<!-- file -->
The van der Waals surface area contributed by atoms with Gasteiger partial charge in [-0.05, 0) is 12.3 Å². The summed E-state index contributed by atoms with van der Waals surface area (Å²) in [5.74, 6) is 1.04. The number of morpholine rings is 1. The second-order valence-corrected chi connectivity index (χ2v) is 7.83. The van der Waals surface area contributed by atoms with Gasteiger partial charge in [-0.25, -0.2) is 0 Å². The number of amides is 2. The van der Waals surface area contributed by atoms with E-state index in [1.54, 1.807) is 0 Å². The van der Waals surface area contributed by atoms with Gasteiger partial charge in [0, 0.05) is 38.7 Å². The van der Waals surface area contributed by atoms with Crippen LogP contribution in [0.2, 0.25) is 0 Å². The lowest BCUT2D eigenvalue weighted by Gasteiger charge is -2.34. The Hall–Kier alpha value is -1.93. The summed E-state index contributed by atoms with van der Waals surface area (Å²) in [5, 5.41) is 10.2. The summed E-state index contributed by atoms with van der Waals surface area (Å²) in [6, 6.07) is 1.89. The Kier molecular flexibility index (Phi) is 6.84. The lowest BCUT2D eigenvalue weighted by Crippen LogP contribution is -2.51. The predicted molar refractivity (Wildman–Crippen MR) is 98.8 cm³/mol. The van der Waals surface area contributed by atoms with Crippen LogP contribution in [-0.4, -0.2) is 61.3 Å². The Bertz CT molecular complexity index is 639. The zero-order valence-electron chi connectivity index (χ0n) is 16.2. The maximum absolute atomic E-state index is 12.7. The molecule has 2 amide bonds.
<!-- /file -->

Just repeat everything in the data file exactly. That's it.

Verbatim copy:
The van der Waals surface area contributed by atoms with Gasteiger partial charge in [-0.05, 0) is 12.3 Å². The summed E-state index contributed by atoms with van der Waals surface area (Å²) in [5.74, 6) is 1.04. The number of morpholine rings is 1. The second-order valence-corrected chi connectivity index (χ2v) is 7.83. The van der Waals surface area contributed by atoms with Gasteiger partial charge in [-0.25, -0.2) is 0 Å². The number of amides is 2. The van der Waals surface area contributed by atoms with E-state index in [1.54, 1.807) is 0 Å². The van der Waals surface area contributed by atoms with Gasteiger partial charge in [0, 0.05) is 38.7 Å². The van der Waals surface area contributed by atoms with Crippen LogP contribution in [0.2, 0.25) is 0 Å². The lowest BCUT2D eigenvalue weighted by Gasteiger charge is -2.34. The Hall–Kier alpha value is -1.93. The summed E-state index contributed by atoms with van der Waals surface area (Å²) in [5, 5.41) is 10.2. The summed E-state index contributed by atoms with van der Waals surface area (Å²) in [6, 6.07) is 1.89. The Kier molecular flexibility index (Phi) is 6.84. The lowest BCUT2D eigenvalue weighted by Crippen LogP contribution is -2.51. The predicted molar refractivity (Wildman–Crippen MR) is 98.8 cm³/mol. The van der Waals surface area contributed by atoms with Crippen LogP contribution in [-0.4, -0.2) is 61.3 Å². The Bertz CT molecular complexity index is 639. The zero-order valence-electron chi connectivity index (χ0n) is 16.2. The maximum absolute atomic E-state index is 12.7. The molecule has 2 amide bonds.